Paving the Way for Mini-Grids

Speeches Shim

Photo courtesy of SEFA
Photo courtesy of SEFA

The African Development Bank’s Sustainable Energy Fund for Africa (SEFA) is promoting the growth of mini-grids in sub-Saharan Africa to unlock the region’s potential for clean energy and increase energy access in isolated communities.

SEFA is a $95 million multi-donor facility, funded by Power Africa and the governments of Denmark, Italy, and the United Kingdom. It provides project preparation grants, equity investments and enabling environment grant funding to support small- and medium-sized renewable energy and energy efficiency projects in Africa.

Mini grids are increasingly recognized as an essential part of the solution for increasing energy access in sub-Saharan Africa, especially to communities that are far from the national grid. They create village- or district-level electrical distribution networks that are in some cases lower-cost solutions than grid extension. They work best in off-grid communities that are populated enough to offer economies of scale in power delivery compared with individual home systems.

In many African countries, smaller clean and renewable energy projects, including mini grids, are potentially viable from a commercial perspective, but the initial development costs often prevent these projects from accessing necessary financing. SEFA is founded on the premise that reliable, clean and affordable energy can contribute to strong African economies and can have a positive impact in creating employment opportunities across the continent.

SEFA’s support for mini-grids aligns with the goals of the Power Africa initiative. Power Africa recognized the need to support off-grid electricity access and in 2014 launched the Beyond the Grid sub-initiative focused exclusively on unlocking investment and growth for off-grid and small-scale energy solutions on the African continent. These efforts are critical for helping Power Africa achieve its target of 60 million new connections for households and businesses by 2030.

Promoting mini-grids in Rwanda and Niger

Recently, SEFA supported Rwanda with a $840,000 grant to promote mini-grids and pave the way for private investments. The project is expected to support the Government of Rwanda’s efforts to provide electricity connections to at least 145,000 rural households and increase off-grid access from 5 percent to 22 percent by 2018.

SEFA then made a second grant of more than $1 million to Niger, a country with high solar energy development potential and an electricity access rate of less than 10 percent. The program will develop policy, regulations, and an enabling framework to promote market-driven mini-grid development through institutional and technical support. It will also provide support to developers through a business plan competition and feasibility studies.

The project is part of one of SEFA’s country programs that provides enabling environment support for green mini-grids through sector planning, regulatory and policy interventions, and market development activities in up to six countries. This approach complements SEFA’s direct support to companies.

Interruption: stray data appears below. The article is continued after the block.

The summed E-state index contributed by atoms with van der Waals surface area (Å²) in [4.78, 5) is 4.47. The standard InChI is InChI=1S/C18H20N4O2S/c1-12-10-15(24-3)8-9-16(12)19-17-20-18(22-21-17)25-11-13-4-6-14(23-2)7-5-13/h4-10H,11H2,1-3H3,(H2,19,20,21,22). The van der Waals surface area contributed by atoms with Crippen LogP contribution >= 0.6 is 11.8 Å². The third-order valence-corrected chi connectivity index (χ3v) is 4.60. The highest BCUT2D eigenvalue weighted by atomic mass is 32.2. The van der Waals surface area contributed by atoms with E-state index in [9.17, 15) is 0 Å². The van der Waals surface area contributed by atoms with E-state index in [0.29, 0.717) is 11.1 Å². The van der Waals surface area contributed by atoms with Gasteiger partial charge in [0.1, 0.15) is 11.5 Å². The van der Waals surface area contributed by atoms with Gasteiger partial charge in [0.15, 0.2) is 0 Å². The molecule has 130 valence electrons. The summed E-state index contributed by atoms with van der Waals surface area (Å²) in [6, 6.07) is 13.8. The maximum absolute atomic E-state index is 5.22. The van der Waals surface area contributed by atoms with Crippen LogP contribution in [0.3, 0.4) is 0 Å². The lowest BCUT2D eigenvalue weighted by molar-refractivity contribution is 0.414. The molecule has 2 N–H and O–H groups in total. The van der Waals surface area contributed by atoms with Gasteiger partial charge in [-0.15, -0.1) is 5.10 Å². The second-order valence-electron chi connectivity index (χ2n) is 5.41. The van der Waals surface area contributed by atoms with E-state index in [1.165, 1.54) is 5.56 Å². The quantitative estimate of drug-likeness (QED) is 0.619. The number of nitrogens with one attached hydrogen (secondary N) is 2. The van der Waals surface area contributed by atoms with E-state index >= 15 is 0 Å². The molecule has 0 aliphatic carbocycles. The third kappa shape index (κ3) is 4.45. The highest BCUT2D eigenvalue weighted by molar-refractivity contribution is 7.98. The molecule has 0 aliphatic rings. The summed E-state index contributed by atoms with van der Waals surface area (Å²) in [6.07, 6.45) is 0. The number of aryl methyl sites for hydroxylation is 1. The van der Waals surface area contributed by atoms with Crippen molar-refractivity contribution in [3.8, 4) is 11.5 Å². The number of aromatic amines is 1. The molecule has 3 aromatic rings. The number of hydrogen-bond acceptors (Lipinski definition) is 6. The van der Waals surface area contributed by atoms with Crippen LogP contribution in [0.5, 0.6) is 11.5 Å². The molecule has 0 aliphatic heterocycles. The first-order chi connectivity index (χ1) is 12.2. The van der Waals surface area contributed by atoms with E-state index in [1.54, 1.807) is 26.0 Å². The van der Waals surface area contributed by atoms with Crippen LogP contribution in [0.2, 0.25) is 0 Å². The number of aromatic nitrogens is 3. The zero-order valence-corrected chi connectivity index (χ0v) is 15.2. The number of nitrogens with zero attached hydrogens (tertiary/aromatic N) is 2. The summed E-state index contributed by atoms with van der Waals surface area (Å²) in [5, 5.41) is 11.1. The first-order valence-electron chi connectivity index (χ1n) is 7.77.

Photo courtesy of SEFA
Photo courtesy of SEFA

Mini-grids come online in Tanzania

Earlier this year, JUMEME Rural Power Supply Ltd. celebrated the operational launch of its project, which uses solar hybrid mini-grids to electrify more than 100,000 people and 2,340 small businesses in Tanzania’s rural centers. This project received preparation support from SEFA, and is one of the first of its portfolio to become operational since SEFA’s inception in 2012. SEFA was awarded “Power Transaction of the Year” by the East African Power Industry for its role in financing JUMEME.

A joint venture between experienced partners, JUMEME was formed to develop and implement a large portfolio of solar-hybrid mini-grids in rural growth centres in Tanzania. With an extensive pipeline of projects, the initial phase, scheduled to run until 2017, includes approximately 28 mini-grids with a strong focus on supplying anchor customers such as the telecom industry, mines and small businesses.

“SEFA is working to enable more projects like this one across the continent,” said SEFA Coordinator Joao Duarte Cunha.

By 2022, JUMEME aims to implement around 300 mini-grids and supply high-quality and reliable electricity to 1 million customers across Tanzania.

The project highlights the importance of partnerships in the sector. JUMEME partners include INENSUS, TerraProjects, St. Augustine University of Tanzania, and RP Global. The project is co-financed by the European Union Energy Facility. JUMEME was also supported by U.S. Government’s Overseas Private Investment Corporation via its Africa Clean Energy Finance facility and will also receive support from the the Global Climate Partnership Fund.

To ensure successful implementation of the projects, JUMEME has joined forces with a number of experienced project partners: GVEP International, an NGO providing energy advisory services to micro, small and medium energy enterprises; the Sustainable Business Institute, a German research institute focusing on sustainable economies; and Excel Hort Consult Ltd., a Ugandan agribusiness and development company.

SEFA’s support to mini-grids is in line with the African Development Bank (AfDB)’s commitment to support energy infrastructure, climate change mitigation and adaptation. The project is part of the AfDB’s New Deal on Energy for Africa, and is aligned with Africa Renewable Energy Initiative’s objectives of increasing renewable energy penetration.